A small team did our annual survey of the northern shores of Chek Jawa. Here, a long sand bar shelters the large lagoon of Chek Jawa where seagrasses and marine life flourish.
How nice to come across a large patch of Smooth ribbon seagrass at the inner edge of the northern sand bar! The seagrass meadows were lush. Mostly Spoon seagrass and Needle seagrass (with fine leaf blades) with some patches of Fern seagrass. This is similar to our annual survey here in Nov 2017,
Nov 2017, we also saw bleaching seagrasses.
Swimming anemones seem to be in season. But we didn't find any Button snails.
Tiger moon snail on the prowl.
Marcus found a Grey bonnet snail!
Seems like the Hairy sea hare is coming into season.
We were most priviledged to have Subaraj join our survey and he pointed out lots and lots and lots of shorebirds that we have failed to observe. The sand flats and seagrass meadows of Chek Jawa are indeed important as feeding groups for migratory birds to refuel for their long journeys.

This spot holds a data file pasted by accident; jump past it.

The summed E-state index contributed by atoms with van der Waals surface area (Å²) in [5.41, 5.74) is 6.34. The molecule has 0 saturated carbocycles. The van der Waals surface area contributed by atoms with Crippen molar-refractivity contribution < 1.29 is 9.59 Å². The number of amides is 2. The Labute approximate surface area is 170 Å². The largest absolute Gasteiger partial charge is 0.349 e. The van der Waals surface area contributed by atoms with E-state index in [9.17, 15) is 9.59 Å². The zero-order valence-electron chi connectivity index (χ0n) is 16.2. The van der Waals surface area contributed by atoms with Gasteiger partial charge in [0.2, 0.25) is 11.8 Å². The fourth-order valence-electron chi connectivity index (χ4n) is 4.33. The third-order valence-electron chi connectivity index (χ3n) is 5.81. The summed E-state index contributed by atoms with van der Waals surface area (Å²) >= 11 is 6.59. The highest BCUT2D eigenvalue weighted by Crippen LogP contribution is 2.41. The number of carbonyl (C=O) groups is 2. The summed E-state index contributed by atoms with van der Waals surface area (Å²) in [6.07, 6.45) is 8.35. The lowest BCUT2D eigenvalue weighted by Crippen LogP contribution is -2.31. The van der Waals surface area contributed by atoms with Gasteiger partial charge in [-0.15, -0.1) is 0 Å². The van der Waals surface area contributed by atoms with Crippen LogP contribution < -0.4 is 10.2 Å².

1. Great-billed Heron 2
2. Grey Heron 6
3. White-bellied Sea-Eagle 3
4. Grey Plover 32
5. Pacific Golden Plover 15
6. Greater Sand-Plover Est.120
7. Lesser Sand Plover Est.30
8. Whimbrel 8
9. Common Sandpiper 1
10. Red-necked Stint 140
11. Great Crested Tern 16
I also had a quick look at the mangroves along the way. And they looked fine. Alas, the very rare Critically Endangered Mentigi (Pemphis acidula) is no longer there.
More photos by others on this trip
Others on this trip: Nicholas Yap, Nicholas Yeo, Subaraj Rajathurai, Neil Hutchinson.